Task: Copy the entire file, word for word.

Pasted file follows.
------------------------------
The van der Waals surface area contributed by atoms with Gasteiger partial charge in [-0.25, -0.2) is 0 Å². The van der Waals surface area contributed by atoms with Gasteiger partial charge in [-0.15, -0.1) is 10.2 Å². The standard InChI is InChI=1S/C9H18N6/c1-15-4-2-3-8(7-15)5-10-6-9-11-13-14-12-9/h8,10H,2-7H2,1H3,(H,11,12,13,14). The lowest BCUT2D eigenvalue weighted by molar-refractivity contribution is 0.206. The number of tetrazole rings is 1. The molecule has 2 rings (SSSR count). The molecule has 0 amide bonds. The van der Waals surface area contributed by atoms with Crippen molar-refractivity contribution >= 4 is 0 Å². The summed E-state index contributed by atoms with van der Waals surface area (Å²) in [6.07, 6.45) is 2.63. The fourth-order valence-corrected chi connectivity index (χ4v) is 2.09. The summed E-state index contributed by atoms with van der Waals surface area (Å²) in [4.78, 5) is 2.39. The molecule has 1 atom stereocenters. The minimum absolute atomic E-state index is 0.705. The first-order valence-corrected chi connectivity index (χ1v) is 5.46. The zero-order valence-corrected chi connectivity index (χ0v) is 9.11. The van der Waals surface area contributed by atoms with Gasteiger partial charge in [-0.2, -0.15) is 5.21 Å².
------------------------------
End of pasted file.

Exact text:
The van der Waals surface area contributed by atoms with Gasteiger partial charge in [-0.25, -0.2) is 0 Å². The van der Waals surface area contributed by atoms with Gasteiger partial charge in [-0.15, -0.1) is 10.2 Å². The standard InChI is InChI=1S/C9H18N6/c1-15-4-2-3-8(7-15)5-10-6-9-11-13-14-12-9/h8,10H,2-7H2,1H3,(H,11,12,13,14). The lowest BCUT2D eigenvalue weighted by molar-refractivity contribution is 0.206. The number of tetrazole rings is 1. The molecule has 2 rings (SSSR count). The molecule has 0 amide bonds. The van der Waals surface area contributed by atoms with Crippen molar-refractivity contribution >= 4 is 0 Å². The summed E-state index contributed by atoms with van der Waals surface area (Å²) in [6.07, 6.45) is 2.63. The fourth-order valence-corrected chi connectivity index (χ4v) is 2.09. The summed E-state index contributed by atoms with van der Waals surface area (Å²) in [4.78, 5) is 2.39. The molecule has 1 atom stereocenters. The minimum absolute atomic E-state index is 0.705. The first-order valence-corrected chi connectivity index (χ1v) is 5.46. The zero-order valence-corrected chi connectivity index (χ0v) is 9.11. The van der Waals surface area contributed by atoms with Gasteiger partial charge in [-0.2, -0.15) is 5.21 Å².